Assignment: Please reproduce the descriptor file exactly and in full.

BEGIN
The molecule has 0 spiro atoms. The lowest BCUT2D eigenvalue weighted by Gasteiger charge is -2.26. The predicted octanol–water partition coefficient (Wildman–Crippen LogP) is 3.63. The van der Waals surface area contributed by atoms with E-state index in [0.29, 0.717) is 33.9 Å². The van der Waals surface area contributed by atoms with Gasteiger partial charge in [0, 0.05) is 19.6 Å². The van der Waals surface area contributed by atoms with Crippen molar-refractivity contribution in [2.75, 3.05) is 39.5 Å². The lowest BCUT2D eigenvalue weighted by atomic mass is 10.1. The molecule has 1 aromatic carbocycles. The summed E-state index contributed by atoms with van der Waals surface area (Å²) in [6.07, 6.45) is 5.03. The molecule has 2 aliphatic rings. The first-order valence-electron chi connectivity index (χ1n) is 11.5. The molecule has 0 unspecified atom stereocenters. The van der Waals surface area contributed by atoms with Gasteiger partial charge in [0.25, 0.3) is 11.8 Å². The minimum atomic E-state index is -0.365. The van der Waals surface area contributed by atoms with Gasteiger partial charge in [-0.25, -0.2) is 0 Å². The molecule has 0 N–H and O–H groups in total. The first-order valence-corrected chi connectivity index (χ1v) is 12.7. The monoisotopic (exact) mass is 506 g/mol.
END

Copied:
The molecule has 0 spiro atoms. The lowest BCUT2D eigenvalue weighted by Gasteiger charge is -2.26. The predicted octanol–water partition coefficient (Wildman–Crippen LogP) is 3.63. The van der Waals surface area contributed by atoms with E-state index in [0.29, 0.717) is 33.9 Å². The van der Waals surface area contributed by atoms with Gasteiger partial charge in [0, 0.05) is 19.6 Å². The van der Waals surface area contributed by atoms with Crippen molar-refractivity contribution in [2.75, 3.05) is 39.5 Å². The lowest BCUT2D eigenvalue weighted by atomic mass is 10.1. The molecule has 1 aromatic carbocycles. The summed E-state index contributed by atoms with van der Waals surface area (Å²) in [6.07, 6.45) is 5.03. The molecule has 2 aliphatic rings. The first-order valence-electron chi connectivity index (χ1n) is 11.5. The molecule has 0 unspecified atom stereocenters. The van der Waals surface area contributed by atoms with Gasteiger partial charge in [0.25, 0.3) is 11.8 Å². The minimum atomic E-state index is -0.365. The van der Waals surface area contributed by atoms with Gasteiger partial charge in [-0.25, -0.2) is 0 Å². The molecule has 0 N–H and O–H groups in total. The first-order valence-corrected chi connectivity index (χ1v) is 12.7. The monoisotopic (exact) mass is 506 g/mol.